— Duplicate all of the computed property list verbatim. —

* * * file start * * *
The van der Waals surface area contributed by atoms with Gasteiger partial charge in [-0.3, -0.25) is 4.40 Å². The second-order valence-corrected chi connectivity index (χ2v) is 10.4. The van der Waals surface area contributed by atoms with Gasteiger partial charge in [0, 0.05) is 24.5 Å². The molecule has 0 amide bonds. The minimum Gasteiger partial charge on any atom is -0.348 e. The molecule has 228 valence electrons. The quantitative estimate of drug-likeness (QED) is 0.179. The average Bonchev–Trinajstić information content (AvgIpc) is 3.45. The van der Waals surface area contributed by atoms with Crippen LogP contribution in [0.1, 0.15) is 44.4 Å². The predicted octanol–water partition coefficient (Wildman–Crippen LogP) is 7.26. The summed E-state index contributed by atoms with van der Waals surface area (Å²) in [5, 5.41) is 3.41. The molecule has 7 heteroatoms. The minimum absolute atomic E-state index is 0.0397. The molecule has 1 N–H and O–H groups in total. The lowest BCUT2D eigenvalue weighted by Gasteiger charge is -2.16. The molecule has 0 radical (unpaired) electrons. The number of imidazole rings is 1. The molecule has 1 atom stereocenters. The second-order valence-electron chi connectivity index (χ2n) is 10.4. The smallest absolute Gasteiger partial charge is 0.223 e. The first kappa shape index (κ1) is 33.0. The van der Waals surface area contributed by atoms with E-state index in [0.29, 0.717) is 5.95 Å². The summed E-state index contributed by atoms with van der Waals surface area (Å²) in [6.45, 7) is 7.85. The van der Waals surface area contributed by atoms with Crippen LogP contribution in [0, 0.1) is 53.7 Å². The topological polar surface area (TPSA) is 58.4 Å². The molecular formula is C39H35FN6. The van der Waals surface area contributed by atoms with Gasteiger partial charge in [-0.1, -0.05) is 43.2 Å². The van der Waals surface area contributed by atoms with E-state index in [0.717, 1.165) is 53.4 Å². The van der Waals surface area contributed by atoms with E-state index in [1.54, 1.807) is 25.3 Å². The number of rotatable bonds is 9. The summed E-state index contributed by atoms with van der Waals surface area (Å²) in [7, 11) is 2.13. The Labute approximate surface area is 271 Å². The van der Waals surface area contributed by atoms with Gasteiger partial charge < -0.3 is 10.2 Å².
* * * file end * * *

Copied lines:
The van der Waals surface area contributed by atoms with Gasteiger partial charge in [-0.3, -0.25) is 4.40 Å². The second-order valence-corrected chi connectivity index (χ2v) is 10.4. The van der Waals surface area contributed by atoms with Gasteiger partial charge in [0, 0.05) is 24.5 Å². The molecule has 0 amide bonds. The minimum Gasteiger partial charge on any atom is -0.348 e. The molecule has 228 valence electrons. The quantitative estimate of drug-likeness (QED) is 0.179. The average Bonchev–Trinajstić information content (AvgIpc) is 3.45. The van der Waals surface area contributed by atoms with Crippen LogP contribution in [0.1, 0.15) is 44.4 Å². The predicted octanol–water partition coefficient (Wildman–Crippen LogP) is 7.26. The summed E-state index contributed by atoms with van der Waals surface area (Å²) in [5, 5.41) is 3.41. The molecule has 7 heteroatoms. The minimum absolute atomic E-state index is 0.0397. The molecule has 1 N–H and O–H groups in total. The lowest BCUT2D eigenvalue weighted by Gasteiger charge is -2.16. The molecule has 0 radical (unpaired) electrons. The number of imidazole rings is 1. The molecule has 1 atom stereocenters. The second-order valence-electron chi connectivity index (χ2n) is 10.4. The smallest absolute Gasteiger partial charge is 0.223 e. The first kappa shape index (κ1) is 33.0. The van der Waals surface area contributed by atoms with E-state index in [0.29, 0.717) is 5.95 Å². The summed E-state index contributed by atoms with van der Waals surface area (Å²) in [6.45, 7) is 7.85. The van der Waals surface area contributed by atoms with Crippen LogP contribution in [0, 0.1) is 53.7 Å². The topological polar surface area (TPSA) is 58.4 Å². The molecular formula is C39H35FN6. The van der Waals surface area contributed by atoms with Gasteiger partial charge in [-0.1, -0.05) is 43.2 Å². The van der Waals surface area contributed by atoms with E-state index in [0.717, 1.165) is 53.4 Å². The van der Waals surface area contributed by atoms with E-state index in [1.54, 1.807) is 25.3 Å². The number of rotatable bonds is 9. The summed E-state index contributed by atoms with van der Waals surface area (Å²) in [7, 11) is 2.13. The Labute approximate surface area is 271 Å². The van der Waals surface area contributed by atoms with Gasteiger partial charge < -0.3 is 10.2 Å².